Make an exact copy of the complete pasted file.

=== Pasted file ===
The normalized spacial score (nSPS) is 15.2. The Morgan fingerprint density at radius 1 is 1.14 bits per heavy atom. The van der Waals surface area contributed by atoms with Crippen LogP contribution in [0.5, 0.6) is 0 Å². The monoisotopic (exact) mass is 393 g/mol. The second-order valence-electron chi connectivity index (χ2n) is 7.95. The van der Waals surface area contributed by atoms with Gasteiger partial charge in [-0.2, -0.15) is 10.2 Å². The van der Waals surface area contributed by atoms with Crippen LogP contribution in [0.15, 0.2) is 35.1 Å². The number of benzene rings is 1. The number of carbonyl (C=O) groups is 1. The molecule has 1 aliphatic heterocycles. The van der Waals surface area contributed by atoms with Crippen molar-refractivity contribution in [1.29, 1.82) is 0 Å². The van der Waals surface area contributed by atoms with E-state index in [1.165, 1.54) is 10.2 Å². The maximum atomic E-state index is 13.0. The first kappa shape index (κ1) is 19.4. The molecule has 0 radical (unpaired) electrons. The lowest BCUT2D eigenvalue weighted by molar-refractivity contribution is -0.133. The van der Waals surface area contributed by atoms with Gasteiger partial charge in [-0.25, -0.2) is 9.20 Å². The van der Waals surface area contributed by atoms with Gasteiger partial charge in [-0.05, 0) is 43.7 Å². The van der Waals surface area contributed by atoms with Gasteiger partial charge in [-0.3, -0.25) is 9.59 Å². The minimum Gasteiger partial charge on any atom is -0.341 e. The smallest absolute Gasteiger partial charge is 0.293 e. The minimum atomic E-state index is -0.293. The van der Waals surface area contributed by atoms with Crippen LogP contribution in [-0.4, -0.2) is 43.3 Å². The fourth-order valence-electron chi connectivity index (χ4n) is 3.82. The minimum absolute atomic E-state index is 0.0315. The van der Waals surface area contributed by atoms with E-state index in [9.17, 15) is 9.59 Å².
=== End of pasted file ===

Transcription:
The normalized spacial score (nSPS) is 15.2. The Morgan fingerprint density at radius 1 is 1.14 bits per heavy atom. The van der Waals surface area contributed by atoms with Crippen LogP contribution in [0.5, 0.6) is 0 Å². The monoisotopic (exact) mass is 393 g/mol. The second-order valence-electron chi connectivity index (χ2n) is 7.95. The van der Waals surface area contributed by atoms with Gasteiger partial charge in [-0.2, -0.15) is 10.2 Å². The van der Waals surface area contributed by atoms with Crippen LogP contribution in [0.15, 0.2) is 35.1 Å². The number of benzene rings is 1. The number of carbonyl (C=O) groups is 1. The molecule has 1 aliphatic heterocycles. The van der Waals surface area contributed by atoms with Crippen molar-refractivity contribution in [1.29, 1.82) is 0 Å². The van der Waals surface area contributed by atoms with E-state index in [1.165, 1.54) is 10.2 Å². The maximum atomic E-state index is 13.0. The first kappa shape index (κ1) is 19.4. The molecule has 0 radical (unpaired) electrons. The lowest BCUT2D eigenvalue weighted by molar-refractivity contribution is -0.133. The van der Waals surface area contributed by atoms with Gasteiger partial charge in [-0.25, -0.2) is 9.20 Å². The van der Waals surface area contributed by atoms with Gasteiger partial charge in [-0.05, 0) is 43.7 Å². The van der Waals surface area contributed by atoms with Gasteiger partial charge in [-0.3, -0.25) is 9.59 Å². The minimum Gasteiger partial charge on any atom is -0.341 e. The smallest absolute Gasteiger partial charge is 0.293 e. The minimum atomic E-state index is -0.293. The van der Waals surface area contributed by atoms with Crippen LogP contribution in [-0.4, -0.2) is 43.3 Å². The fourth-order valence-electron chi connectivity index (χ4n) is 3.82. The minimum absolute atomic E-state index is 0.0315. The van der Waals surface area contributed by atoms with E-state index in [9.17, 15) is 9.59 Å².